Permaculture Explained: each element performs many functions
Here we explain each element performs many functions, a principle of permaculture from Bill Mollison and Reny Mia Slay's Introduction to permaculture. The second section first appeared in the Spring 2017 issue of our members' newsletter, Permaculture Works.
by Michel Thill
Lately, in my work as well as on Permaculture courses, I have been exploring the topic of livelihood. Livelihood is often described as “that which sustains us” and for us in the west, more often, “that which brings in an income”.
It seems that in our culture, the function of work, or certainly employment, is more often than not reduced to income. In a permaculture sense, spending that much time of our lives working for the sake of income alone seems highly inefficient. It leaves us little time to look after our other needs, such as health and wellbeing, companionship, belonging, purpose and self-actualisation.
This is where the principles Every Element Performs Multiple Functions comes in handy. If we look at a fruit tree and call it an element in our garden, we can quickly see that the fruit tree does more than just provide fruit.
A tree gives us a nice shady place to rest, it serves as the habitat for many creatures, turns carbon dioxide into oxygen, and reduces the effects of climate change. With its roots it holds the soil and prevents erosion, it cycles nutrients, turning them into foliage which in turn drops down in autumn to again provide food for life in the soil. The fruit tree performs multiple functions.
Although the tree does so anyway, as a permaculture designer, following the above principle, we are able to integrate these functions into the working of our garden.
Our work as well, is able to perform multiple functions beyond providing an income. Often our work helps us build relationships, sometimes it makes us feel like we belong, and in a few cases it makes us feel healthy and come alive.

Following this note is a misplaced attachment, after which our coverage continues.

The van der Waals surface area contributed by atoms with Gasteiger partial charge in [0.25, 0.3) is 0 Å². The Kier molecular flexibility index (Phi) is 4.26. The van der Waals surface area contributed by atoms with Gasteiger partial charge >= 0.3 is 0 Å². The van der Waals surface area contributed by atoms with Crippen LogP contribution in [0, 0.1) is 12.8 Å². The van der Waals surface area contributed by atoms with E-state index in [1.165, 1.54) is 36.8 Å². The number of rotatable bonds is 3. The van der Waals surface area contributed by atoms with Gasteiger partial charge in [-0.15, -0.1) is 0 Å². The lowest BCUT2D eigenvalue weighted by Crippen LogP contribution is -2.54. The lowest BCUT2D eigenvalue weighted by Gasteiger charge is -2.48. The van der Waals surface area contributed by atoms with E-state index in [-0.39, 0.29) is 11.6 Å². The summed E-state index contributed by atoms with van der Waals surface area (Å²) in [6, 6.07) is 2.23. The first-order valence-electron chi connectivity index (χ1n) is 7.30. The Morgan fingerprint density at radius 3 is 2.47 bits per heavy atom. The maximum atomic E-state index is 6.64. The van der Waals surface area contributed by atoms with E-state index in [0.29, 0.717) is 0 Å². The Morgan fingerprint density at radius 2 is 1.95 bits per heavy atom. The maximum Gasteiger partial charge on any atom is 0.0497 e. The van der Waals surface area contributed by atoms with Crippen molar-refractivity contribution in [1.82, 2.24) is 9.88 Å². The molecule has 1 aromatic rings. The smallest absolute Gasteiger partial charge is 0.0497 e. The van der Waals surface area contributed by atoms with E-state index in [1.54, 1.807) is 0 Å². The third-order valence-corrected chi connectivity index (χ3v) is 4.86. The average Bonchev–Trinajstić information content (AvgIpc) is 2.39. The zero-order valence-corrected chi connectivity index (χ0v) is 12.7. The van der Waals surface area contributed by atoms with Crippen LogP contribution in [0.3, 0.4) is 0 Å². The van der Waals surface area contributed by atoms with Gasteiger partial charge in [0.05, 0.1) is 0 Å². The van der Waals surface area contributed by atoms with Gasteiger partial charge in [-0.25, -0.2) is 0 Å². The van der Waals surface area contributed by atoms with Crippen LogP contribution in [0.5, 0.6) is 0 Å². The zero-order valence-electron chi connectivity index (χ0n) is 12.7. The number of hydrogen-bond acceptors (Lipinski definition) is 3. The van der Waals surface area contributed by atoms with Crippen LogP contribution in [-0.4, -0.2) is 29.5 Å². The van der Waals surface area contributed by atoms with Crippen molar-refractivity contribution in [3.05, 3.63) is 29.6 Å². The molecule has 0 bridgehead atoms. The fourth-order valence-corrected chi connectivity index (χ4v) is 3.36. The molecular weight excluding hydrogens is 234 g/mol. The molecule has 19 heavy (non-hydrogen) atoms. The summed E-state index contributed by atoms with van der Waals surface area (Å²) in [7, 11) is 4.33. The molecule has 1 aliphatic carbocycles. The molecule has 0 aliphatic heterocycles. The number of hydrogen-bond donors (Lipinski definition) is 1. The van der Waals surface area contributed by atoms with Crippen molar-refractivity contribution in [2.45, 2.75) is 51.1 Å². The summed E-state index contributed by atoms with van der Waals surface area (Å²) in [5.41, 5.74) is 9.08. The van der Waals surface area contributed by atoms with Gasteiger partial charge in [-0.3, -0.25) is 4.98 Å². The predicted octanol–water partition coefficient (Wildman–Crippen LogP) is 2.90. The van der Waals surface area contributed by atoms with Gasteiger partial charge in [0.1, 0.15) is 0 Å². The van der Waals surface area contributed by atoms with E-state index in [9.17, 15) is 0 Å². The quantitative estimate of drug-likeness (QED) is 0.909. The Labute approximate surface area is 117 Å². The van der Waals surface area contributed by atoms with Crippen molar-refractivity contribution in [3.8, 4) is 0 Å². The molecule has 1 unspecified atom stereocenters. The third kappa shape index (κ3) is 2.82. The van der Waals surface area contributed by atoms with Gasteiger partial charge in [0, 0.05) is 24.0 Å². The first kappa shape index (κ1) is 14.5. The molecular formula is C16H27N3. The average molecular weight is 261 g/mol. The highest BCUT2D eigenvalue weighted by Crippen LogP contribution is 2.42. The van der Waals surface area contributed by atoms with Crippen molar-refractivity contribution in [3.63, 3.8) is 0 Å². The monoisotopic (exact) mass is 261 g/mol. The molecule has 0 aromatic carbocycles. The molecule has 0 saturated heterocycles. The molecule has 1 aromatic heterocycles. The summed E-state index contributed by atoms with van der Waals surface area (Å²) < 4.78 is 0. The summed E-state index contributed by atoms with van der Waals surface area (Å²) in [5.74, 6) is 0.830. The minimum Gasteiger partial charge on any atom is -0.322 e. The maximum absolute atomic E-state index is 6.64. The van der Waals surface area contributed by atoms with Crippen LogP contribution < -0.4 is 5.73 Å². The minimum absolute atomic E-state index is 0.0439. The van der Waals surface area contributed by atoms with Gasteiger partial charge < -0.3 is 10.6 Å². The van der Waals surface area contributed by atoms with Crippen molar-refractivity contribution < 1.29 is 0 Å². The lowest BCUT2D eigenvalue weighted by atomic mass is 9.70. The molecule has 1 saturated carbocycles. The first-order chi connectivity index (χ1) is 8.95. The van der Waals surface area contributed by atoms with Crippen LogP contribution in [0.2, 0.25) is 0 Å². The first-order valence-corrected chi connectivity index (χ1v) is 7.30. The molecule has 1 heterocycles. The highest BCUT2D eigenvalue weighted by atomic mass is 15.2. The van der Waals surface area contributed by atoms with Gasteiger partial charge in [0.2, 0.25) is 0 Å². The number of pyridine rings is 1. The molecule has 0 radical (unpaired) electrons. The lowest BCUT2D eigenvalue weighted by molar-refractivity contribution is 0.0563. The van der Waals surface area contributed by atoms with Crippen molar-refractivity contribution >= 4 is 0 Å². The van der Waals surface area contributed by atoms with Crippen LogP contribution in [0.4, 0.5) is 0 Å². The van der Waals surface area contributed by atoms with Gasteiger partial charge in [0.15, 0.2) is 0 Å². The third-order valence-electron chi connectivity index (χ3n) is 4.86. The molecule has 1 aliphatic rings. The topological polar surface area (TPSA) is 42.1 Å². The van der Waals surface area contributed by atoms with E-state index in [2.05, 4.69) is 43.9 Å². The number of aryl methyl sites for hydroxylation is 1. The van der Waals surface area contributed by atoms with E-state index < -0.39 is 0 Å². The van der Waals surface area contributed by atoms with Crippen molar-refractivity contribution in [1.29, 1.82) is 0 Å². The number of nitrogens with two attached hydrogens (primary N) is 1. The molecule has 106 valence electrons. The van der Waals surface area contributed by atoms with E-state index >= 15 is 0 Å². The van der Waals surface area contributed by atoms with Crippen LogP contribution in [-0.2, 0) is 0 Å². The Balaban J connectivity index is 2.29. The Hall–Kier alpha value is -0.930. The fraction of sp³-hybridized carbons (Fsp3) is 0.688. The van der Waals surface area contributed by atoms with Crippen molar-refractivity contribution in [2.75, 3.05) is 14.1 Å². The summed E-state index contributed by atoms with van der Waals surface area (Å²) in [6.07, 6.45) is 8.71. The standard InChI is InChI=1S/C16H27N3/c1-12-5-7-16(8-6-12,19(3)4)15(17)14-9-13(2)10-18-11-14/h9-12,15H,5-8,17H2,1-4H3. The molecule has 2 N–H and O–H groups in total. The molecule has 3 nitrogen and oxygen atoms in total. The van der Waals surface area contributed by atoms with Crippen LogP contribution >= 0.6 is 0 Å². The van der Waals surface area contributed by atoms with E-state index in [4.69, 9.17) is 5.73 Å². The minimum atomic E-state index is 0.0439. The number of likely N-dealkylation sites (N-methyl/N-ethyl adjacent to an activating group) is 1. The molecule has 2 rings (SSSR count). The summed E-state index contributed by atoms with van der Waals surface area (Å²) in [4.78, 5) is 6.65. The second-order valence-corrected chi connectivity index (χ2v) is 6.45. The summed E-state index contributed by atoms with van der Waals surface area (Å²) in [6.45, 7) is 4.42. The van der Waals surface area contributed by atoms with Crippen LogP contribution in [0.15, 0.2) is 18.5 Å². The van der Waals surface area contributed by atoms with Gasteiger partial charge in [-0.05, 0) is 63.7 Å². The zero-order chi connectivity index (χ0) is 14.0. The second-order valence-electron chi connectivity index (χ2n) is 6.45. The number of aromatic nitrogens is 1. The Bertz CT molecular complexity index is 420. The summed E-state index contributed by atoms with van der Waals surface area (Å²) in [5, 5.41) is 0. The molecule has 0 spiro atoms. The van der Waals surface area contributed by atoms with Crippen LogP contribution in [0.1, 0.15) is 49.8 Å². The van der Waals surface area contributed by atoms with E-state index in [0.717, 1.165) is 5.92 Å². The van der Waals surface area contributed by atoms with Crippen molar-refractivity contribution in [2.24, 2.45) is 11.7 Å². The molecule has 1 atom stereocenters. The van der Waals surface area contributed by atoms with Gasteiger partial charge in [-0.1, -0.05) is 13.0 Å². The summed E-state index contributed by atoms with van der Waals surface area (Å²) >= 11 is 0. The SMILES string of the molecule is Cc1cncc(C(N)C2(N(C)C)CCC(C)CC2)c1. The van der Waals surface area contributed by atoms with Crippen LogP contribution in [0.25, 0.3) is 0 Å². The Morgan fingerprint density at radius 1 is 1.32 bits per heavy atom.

Could good design using the principle Every Element Performs Multiple Functions help us make a living, while making a life?
by Ruth Robinson
Depending on where you place your chickens in your design: they can help control slugs and other garden pests, they eat your food waste and some of your ‘weeds’ - goosegrass for example. They can warm up your greenhouse at night, provide fertiliser for your soil and, of course, lay eggs!
What is an element? As Looby MacNamara says in People in Permaculture, an element is ‘a building block of your design’. We select the elements in our designs for a reason. When we apply this principle, we can ensure the elements of our design, ‘earn their keep’.
Graham Bell in his book Permaculture Way, advises at least 3 uses for each element, but preferably 5. He says ‘looks nice’ doesn’t count but I think that is really up to the designer!
So if your elements have 3 to 5 functions each, those functions will occur several times in the system. This provides stability, should one or two of the elements fail.
Jerusalem artichokes are a big hit in permaculture gardens and not to be found in many supermarkets! They reliably yield interesting knobbly tubers for us to eat, have lovely sunflowers for bee forage, provide a screen for sunny gardens or a windbreak. Don’t use as mulch on your veg bed however, as they are said to inhibit growth of other plants.
This principle helps us appreciate the yields of things that we may normally take for granted, for example, washing up. An element in our daily lives, a chore, not very interesting, sometimes mounts up to daunting proportions, you might think. Or, it could be an activity that gives us a break from heady screen time, grounds us in something simple and repetitive, easy to achieve, a bit of peace and quiet from the rest of the household perhaps and gets our hands nice and clean!
I love this principle as it illustrates the abundance, robustness and perfection of a natural system.